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Articles and new books

This page contains articles, new books and links in chronological order (latest at the top).

External links are reviewed at the time they are posted, however St John Newland is not responsible for the content of external websites. This is because:

  • we do not produce them or maintain/update them
  • we cannot change them
  • they can be changed without our knowledge or agreement.

The inclusion of a link to an external website from St John Newland should not be understood to be an endorsement of everything on that website or the site's owners (or their products/services).

Our core beliefs and principles are contained in our statement of faith. More books by Melvin are found here.


Sexual Revolution: What's the future for the Biblical vision of sex and marriage?

Biblical Christians are living through a sexual revolution with far-reaching consequences.What does the future hold? Can we recover confidence that we have good news to share?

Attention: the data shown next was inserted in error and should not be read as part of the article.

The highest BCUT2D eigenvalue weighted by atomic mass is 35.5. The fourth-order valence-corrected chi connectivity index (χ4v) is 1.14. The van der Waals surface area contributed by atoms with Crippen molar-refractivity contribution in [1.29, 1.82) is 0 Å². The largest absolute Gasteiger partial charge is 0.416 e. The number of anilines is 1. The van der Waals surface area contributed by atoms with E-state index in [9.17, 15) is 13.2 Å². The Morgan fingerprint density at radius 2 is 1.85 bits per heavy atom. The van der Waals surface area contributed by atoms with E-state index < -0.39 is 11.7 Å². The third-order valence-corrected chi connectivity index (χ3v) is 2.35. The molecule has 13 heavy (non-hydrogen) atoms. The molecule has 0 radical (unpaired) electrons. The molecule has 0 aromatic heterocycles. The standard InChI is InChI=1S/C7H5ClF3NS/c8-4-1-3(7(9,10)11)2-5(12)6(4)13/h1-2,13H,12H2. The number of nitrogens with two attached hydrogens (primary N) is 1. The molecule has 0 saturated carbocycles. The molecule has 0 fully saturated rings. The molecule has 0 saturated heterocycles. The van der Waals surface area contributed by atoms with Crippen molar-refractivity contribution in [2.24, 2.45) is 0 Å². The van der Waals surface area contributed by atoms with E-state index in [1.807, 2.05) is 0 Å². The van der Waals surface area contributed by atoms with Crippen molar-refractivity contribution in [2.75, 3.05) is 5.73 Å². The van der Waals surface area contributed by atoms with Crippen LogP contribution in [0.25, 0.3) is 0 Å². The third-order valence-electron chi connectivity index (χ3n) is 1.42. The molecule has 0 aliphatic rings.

We welcolmed Glynn Harrison a former Professor of Psychiatry, now an author and speaker about faith, psychology, and mental health to St John's in an event organised by East Riding forum. You can watch and listen to the talks here.


What is means to be Anglican:

Our position is best described in the Jerusalem Declaration and the commentary on it titled "Being Faithful: The Shape of Historic Anglicanism Today".


Mass Destruction - Is God Guilty of Genocide?
Melvin Tinker
ISBN13: 9781783971855

Divinely-sanctioned murder in the Old Testament has long posed a moral dilemma for Christians. Many are quick to pass judgment on a society they do not understand, and to make false comparisons with modern atrocities, which they rightly condemn. In this timely book, Melvin Tinker brings out the many complications that are involved in reading the ancient texts, and shows that what seems alien to us was a necessary part of the divine guidance and protection given to ancient Israel. The texts will never make easy or comfortable reading, but here we have an explanation that will give us greater understanding of what transpired in the distant past and why.
Dr Gerald Bray, Research Professor, Beeson Divinity School

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